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The Best Exotic Marigold Hotel: A Novel (Random House Movie Tie-In Books) Paperback – March 13, 2012
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“[Deborah] Moggach has served us a treat with this novel. Moving, sincere, funny.”—Independent on Sunday
“Underneath the ironies, [The Best Exotic Marigold Hotel] is a book about remembering—too late, or not too late—how to be alive.”—The Times Literary Supplement
“Classic Moggach: funny, touching, and . . . full of colours and visual details.”—The Daily Telegraph
About the Author
Deborah Moggach is the author of sixteen successful novels, including the bestselling Tulip Fever, and two collections of stories. Her screenplays include Pride and Prejudice, which was nominated for a BAFTA. She lives in North London.
Top Customer Reviews
From every angle you discuss the matter, old age is a very un-sexy issue. Surprisingly, as you move along in your reading of "These Foolish things" sex is in fact quite a subject.
The book starts with a story that sounds familiar - wasn't it just last winter when I read this tale in the newspapers - an old lady lying in a hospital corridor does not get treated by the medical staff and the newspapers are out, once again, to blame the system ...
Ravi Kapoor, the over-worked Indian doctor in charge of the elderly woman gets a lot of bad publicity. He himself knows the truth, Muriel Donnelly, the old lady, did not want to get treatment from "those darkies". This whole affair comes at a very bad time for Ravi. His father-in-law, a typical "dirty old man" is staying at his house, after being thrown, again, from another retirement home. Here however comes the unexpected twist. Ravi's cousin comes out with a genius idea: move a group of British senior citizens, just like Ravi's father-in-law to India where labor is cheap and elders are treated with respect, and create a Little England in India. The old folks will never know the difference. The cousin is very convincing, he knows just the right place and the right people to manage the establishment...he is a man who dwells on "arranging". What if the ends are not loosely tied...Ravi is captured in his enthusiasm.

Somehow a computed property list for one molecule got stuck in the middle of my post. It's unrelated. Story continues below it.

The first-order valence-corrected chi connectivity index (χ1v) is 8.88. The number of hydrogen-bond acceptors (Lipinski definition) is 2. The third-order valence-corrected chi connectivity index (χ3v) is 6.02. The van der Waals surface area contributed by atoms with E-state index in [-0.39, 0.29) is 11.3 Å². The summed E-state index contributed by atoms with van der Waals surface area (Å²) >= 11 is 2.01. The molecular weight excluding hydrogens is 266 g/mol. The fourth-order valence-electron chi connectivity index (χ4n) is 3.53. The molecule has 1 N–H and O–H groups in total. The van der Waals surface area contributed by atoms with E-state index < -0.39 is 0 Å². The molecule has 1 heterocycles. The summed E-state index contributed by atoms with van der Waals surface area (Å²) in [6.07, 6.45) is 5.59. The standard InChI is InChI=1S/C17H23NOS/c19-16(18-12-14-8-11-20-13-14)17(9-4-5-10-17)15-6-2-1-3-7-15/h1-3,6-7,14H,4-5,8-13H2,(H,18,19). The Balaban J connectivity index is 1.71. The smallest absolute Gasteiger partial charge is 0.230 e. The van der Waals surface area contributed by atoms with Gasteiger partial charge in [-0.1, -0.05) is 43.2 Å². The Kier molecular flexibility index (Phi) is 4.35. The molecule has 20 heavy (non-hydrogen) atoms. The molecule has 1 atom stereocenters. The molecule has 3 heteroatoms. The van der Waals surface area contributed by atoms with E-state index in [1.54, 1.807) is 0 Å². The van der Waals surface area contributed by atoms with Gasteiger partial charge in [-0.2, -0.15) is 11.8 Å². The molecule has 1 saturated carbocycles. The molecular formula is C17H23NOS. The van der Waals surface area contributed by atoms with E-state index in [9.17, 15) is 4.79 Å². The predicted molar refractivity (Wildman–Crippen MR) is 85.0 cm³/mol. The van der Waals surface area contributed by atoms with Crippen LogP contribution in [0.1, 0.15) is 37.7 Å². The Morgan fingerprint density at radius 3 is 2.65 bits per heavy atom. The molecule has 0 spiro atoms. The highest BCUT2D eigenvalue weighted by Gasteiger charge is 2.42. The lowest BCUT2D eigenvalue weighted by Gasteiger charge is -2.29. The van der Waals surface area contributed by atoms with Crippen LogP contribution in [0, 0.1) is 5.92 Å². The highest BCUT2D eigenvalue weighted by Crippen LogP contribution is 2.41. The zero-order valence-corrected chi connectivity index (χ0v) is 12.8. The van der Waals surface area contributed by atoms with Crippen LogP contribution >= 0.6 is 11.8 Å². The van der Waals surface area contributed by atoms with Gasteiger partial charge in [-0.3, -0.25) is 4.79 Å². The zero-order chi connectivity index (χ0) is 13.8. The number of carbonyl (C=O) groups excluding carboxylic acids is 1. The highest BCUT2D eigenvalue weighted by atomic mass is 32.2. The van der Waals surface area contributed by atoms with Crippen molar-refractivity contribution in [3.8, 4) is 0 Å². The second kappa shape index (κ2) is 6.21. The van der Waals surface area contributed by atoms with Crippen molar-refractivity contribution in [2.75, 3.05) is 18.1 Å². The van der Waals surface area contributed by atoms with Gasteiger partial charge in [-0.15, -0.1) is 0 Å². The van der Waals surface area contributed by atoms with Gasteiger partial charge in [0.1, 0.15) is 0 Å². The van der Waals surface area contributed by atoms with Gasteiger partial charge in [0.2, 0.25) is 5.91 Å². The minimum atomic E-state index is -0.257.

This is a story about old age but also about personal revelation and self discovery that sometimes need the mediation of a different place. This is what India manages to do in this book and its influences on the group of elderly people and one doctor is the essence of this lovely story.
Deborah Moggach is funny and gives you a very detailed and understandable description. You feel you have met, at least once in your life, most of the characters she talks about, although they are not stereotypes. Moggach presents a host of characters that is about to occupy the Indian retirement home and brings each personal story - then we read about them in their new home, far far away...or maybe not?
I give the story 4 out of 5 points as the story is interesting, even educational, and very entertaining. It does tend however to slip towards some very easy soap opera solutions. I have to say that the story is comforting in the sense it is filled with a lot of vivacity and life force and there is (almost) nothing of the despair of old age. On the other hand, this is also the reason why the story is not totally convincing. Nevertheless, quite lovely.